In a bid to end "soul-crushing" gridlock on the Capital Beltway that encircles Washington, DC, the state of Maryland has approved a public-private partnership (PPP) scheme to widen two of the relevant interstate highways.
The controversial plan is to attract private money for extra, tolled lanes both on the Beltway, named the I-495, and on the I-270, which runs down into the I-495 from the northwest.
It is championed by state governor Larry Hogan, but criticised by lawmakers in the affected counties that surround Washington, DC in the north and east, namely Montgomery and Prince George’s.
They worry about the financing model, and the future prospect of demolishing homes.
Governor Hogan has called them "pro-traffic" in the long-running wrangle.
After offering the concession of widening the I-270 first and saving the trickier I-495 section for later, the Maryland Board of Public Works approved Hogan’s plan following a heated three-hour meeting on 5 June.Â
Private sector firms will be asked to finance, design, build, operate and maintain extra lanes on the highways, and will try and make good on their investment from a share of the toll revenue.
Initially costed at up to $11bn, the programme would be the "largest highway public-private partnership of its kind in the world", the governor’s office claimed.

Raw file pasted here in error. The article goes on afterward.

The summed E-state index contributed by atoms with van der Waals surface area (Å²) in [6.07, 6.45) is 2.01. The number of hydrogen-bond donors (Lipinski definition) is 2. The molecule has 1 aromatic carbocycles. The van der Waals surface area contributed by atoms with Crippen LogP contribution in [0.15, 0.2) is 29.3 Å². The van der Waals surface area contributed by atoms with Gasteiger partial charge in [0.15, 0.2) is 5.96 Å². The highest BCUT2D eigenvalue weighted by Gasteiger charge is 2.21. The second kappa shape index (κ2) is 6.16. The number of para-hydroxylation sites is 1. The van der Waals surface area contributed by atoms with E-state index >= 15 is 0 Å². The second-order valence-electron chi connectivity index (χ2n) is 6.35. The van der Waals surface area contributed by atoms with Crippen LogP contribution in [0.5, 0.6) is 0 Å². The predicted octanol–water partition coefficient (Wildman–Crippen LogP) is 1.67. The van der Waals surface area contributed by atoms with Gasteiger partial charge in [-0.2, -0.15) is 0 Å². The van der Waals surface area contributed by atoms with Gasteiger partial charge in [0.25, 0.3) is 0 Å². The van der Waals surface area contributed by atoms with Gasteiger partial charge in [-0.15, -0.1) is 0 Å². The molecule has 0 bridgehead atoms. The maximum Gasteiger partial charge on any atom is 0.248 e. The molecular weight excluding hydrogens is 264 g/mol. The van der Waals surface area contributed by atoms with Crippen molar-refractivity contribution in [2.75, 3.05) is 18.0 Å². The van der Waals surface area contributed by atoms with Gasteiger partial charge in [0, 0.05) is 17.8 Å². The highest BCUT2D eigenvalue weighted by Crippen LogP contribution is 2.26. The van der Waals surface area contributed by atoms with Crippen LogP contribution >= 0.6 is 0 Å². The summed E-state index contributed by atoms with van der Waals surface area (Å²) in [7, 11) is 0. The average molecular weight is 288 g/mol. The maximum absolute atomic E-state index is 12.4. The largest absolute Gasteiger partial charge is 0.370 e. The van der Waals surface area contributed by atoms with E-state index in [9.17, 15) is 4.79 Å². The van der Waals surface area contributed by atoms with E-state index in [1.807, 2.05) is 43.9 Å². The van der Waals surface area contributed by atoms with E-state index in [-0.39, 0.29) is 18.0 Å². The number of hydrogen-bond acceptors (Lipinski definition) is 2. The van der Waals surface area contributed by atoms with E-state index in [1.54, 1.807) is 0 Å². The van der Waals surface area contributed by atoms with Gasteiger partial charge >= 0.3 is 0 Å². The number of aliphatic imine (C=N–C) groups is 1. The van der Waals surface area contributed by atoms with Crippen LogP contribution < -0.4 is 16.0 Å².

The first phase will add two toll lanes in each direction on the I-270 through Montgomery County.
The second would add two to the I-495 in southern Montgomery County, and to the American Legion Memorial Bridge over the Potomac River.
A third will add lanes to the I-495 in Prince George’s County, to the east of DC.
Because the second and third phases will require the demolition of homes, they have been delayed to give state officials more time to persuade leaders of Montgomery and Prince George’s counties.
But with a poll in May showing 61% of residents in the DC-area and Montgomery County supporting the scheme – dropping to 48% in Prince George’s – Governor Hogan continued his direct appeal to suffering commuters.Â
Of the phasing, he said: "This will allow a couple more years of input and study and debate and more time for the overwhelming majority of citizens and the hundreds of thousands of commuters who sit in that traffic to convince their local leaders that they desperately want to relieve this traffic congestion on the Beltway."
Each phase will come before the Board of Public Works for separate votes.
In a further concession to people worried about adding more cars to the road, the Maryland Department of Transportation (MDOT) decided on 5 June to dedicate 10% of the state’s portion of toll revenue to fund regional transit projects.
MDOT officials also agreed to conduct an I-270 monorail feasibility study, and to let local buses use the new toll lanes at no charge.
The approval of the project allows MDOT and the Maryland Transportation Authority to put out tenders for private investors and to research solutions for congestion relief.
Image: Heavy traffic on the Capital Beltway (I-495) north of the American Legion Memorial Bridge in Montgomery County, Maryland, in 2016 (Famartin/CC BY-SA 4.0)
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